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1982: Irish Council of Churches opposed anti-abortion amendment

The group said the change to the constitution was legally unnecessary and socially unfair – as it placed the views of the Roman Catholic church above those of other denominations in Ireland.

Image: National Archives

THE IRISH COUNCIL of Churches in 1982 opposed the pro-life amendment to the constitution on the basis that it was legally unnecessary and socially unfair, Government documents released for the first time in 30 years reveal.

The group, which represented several Protestant churches in Ireland, agreed to oppose the introduction of a constitutional ban on abortion – and outlined a number of reasons for doing so.

The Irish Council of Churches was composed of the Church of Ireland, the Presbyterian Church in Ireland, the Religious Society of Friends (Quakers), the Moravian Church in Ireland, and the Salvation Army.

In a statement, the Council said that all of its members affirmed the sanctity of human life and were opposed to “indiscriminate abortion”, pointing to recent comments by both the Church of Ireland and the Presbyterian Church in Ireland that abortion should only be contemplated in “exceptional circumstances”.

The three main Protestant churches along with the Quakers agreed that “the State’s regulation of abortion and other morals in the Republic should be a matter for legislation by the Oireachtas and not for definition by the constitution”.

Furthermore, the churches said a country’s constitution “declared very general attitudes and aspirations of the community”, and was not intended to be used as a precise legal instrument for “regulating public morals”. They also pointed out the legal difficulties in drafting an actual form of words and raised fears that using the constitution to such an end could rule out exceptional cases or lead to a restriction of contraceptives.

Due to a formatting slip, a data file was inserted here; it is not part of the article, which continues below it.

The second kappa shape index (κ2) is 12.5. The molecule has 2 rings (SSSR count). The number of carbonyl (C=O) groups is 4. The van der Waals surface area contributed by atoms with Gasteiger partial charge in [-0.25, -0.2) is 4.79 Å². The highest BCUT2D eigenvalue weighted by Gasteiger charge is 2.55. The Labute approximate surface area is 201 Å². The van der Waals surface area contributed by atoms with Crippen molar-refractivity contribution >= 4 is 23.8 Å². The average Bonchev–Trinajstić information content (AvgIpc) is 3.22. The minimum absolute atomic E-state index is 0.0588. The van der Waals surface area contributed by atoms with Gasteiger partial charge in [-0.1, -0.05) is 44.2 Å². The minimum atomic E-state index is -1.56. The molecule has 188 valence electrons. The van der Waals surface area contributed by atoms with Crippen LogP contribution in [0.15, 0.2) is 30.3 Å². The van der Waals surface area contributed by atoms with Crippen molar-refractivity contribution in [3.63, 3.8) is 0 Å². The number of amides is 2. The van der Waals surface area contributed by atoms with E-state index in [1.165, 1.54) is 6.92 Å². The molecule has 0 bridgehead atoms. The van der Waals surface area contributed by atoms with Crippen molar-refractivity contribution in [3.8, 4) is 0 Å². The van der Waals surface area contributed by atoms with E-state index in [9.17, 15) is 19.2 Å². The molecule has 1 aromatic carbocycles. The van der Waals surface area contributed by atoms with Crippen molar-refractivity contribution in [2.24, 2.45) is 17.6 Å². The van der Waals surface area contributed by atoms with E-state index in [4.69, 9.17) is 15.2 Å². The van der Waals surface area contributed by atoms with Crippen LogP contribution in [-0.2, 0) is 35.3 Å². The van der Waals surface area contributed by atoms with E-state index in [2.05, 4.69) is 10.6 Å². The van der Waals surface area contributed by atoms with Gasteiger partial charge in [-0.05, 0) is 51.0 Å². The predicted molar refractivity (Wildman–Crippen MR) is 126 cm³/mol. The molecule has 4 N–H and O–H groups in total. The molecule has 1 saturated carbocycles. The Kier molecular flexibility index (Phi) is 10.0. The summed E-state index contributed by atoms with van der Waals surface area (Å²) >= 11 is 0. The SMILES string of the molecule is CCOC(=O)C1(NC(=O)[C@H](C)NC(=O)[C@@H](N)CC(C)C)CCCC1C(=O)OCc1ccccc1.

Dividing the community

The Council voiced fears that the amendment would divide the community. It pointed out that the ‘exceptional cases’ in which the termination of a pregnancy was not considered an abortion by Roman Catholic moral teaching included ectopic pregnancy or cancer of the uterus. If such factors were incorporated into the proposed amendment, they argued, it would therefore enshrine the religious teaching of one denomination into the country’s constitution.

If the ‘exceptions’ allowed by Roman Catholic moral teachings are to be considered for incorporation into a constitutional amendment then why wouldn’t the exceptional situations in which many Protestant churches have regarded abortion as possibly permissible or the lesser of two evils be also considered for inclusion, viz:

If there is a grave risk to the life of the mother;

Cases of rape or incest;

Gross abnormality detected in the foetus?

The ICC continued: “The proposed amendment could divide the community and give a confessional appearance to the State. It could appear to brush aside other Church traditions and seem to make their contribution to the community irrelevant”.

The number of women having abortions

The ICC insisted the proposed amendment would not reduce the number of women seeking abortions in the UK – and that a “genuine moral stance” on abortion instead demanded active measures to discover and minimise the complex causes leading to abortion, as well as the State providing adequate care for women experiencing unwanted pregnancies and the infants when they are born.

The Moravian Church said the majority of its members would be “against a policy of ‘abortion on demand’” but still felt there were specific cases -including infant deformation, rape, or a threat to the life of the mother – when the woman “should have the right to make the final decision”.

A statement by the Religious Society of Friends concluded: “We consider that the money which would have to be spent on the necessary referendum would be far better spent in welfare services in support of the underprivileged, including women with unwanted pregnancies”.

See National Archives, ref number 2012/90/881

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